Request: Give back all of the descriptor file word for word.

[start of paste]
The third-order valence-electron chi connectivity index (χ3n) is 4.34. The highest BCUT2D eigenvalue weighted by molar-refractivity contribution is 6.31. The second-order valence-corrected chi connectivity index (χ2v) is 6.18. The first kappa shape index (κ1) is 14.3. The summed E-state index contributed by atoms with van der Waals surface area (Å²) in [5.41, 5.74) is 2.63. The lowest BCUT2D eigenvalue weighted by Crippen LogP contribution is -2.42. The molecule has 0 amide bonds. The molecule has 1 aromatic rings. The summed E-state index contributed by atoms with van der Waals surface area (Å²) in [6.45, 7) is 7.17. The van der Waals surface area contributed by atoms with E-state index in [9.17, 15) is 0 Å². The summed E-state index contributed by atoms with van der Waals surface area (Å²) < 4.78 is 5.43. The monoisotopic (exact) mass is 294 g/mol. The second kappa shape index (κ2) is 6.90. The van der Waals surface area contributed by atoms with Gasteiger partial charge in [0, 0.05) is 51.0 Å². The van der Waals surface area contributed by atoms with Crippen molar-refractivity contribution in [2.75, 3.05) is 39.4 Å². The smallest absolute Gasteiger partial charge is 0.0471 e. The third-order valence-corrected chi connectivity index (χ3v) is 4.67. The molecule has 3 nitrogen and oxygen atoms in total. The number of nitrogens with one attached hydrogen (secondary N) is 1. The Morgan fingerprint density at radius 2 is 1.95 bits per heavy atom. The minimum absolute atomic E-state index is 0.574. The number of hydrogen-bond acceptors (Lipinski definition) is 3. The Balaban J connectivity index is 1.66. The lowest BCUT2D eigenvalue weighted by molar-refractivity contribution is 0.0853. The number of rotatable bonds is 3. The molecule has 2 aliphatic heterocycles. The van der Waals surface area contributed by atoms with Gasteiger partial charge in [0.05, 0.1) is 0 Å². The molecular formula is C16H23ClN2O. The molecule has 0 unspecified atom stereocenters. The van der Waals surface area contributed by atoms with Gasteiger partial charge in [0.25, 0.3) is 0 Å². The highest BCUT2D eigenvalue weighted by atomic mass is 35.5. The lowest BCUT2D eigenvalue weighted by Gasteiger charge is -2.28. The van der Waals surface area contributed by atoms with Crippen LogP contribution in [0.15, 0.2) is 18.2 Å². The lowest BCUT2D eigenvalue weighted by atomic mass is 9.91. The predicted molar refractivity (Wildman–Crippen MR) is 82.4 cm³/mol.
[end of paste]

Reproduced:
The third-order valence-electron chi connectivity index (χ3n) is 4.34. The highest BCUT2D eigenvalue weighted by molar-refractivity contribution is 6.31. The second-order valence-corrected chi connectivity index (χ2v) is 6.18. The first kappa shape index (κ1) is 14.3. The summed E-state index contributed by atoms with van der Waals surface area (Å²) in [5.41, 5.74) is 2.63. The lowest BCUT2D eigenvalue weighted by Crippen LogP contribution is -2.42. The molecule has 0 amide bonds. The molecule has 1 aromatic rings. The summed E-state index contributed by atoms with van der Waals surface area (Å²) in [6.45, 7) is 7.17. The van der Waals surface area contributed by atoms with E-state index in [9.17, 15) is 0 Å². The summed E-state index contributed by atoms with van der Waals surface area (Å²) < 4.78 is 5.43. The monoisotopic (exact) mass is 294 g/mol. The second kappa shape index (κ2) is 6.90. The van der Waals surface area contributed by atoms with Gasteiger partial charge in [0, 0.05) is 51.0 Å². The van der Waals surface area contributed by atoms with Crippen molar-refractivity contribution in [2.75, 3.05) is 39.4 Å². The smallest absolute Gasteiger partial charge is 0.0471 e. The third-order valence-corrected chi connectivity index (χ3v) is 4.67. The molecule has 3 nitrogen and oxygen atoms in total. The number of nitrogens with one attached hydrogen (secondary N) is 1. The Morgan fingerprint density at radius 2 is 1.95 bits per heavy atom. The minimum absolute atomic E-state index is 0.574. The number of hydrogen-bond acceptors (Lipinski definition) is 3. The Balaban J connectivity index is 1.66. The lowest BCUT2D eigenvalue weighted by molar-refractivity contribution is 0.0853. The number of rotatable bonds is 3. The molecule has 2 aliphatic heterocycles. The van der Waals surface area contributed by atoms with Gasteiger partial charge in [0.05, 0.1) is 0 Å². The molecular formula is C16H23ClN2O. The molecule has 0 unspecified atom stereocenters. The van der Waals surface area contributed by atoms with Gasteiger partial charge in [0.25, 0.3) is 0 Å². The highest BCUT2D eigenvalue weighted by atomic mass is 35.5. The lowest BCUT2D eigenvalue weighted by Gasteiger charge is -2.28. The van der Waals surface area contributed by atoms with Crippen LogP contribution in [0.15, 0.2) is 18.2 Å². The lowest BCUT2D eigenvalue weighted by atomic mass is 9.91. The predicted molar refractivity (Wildman–Crippen MR) is 82.4 cm³/mol.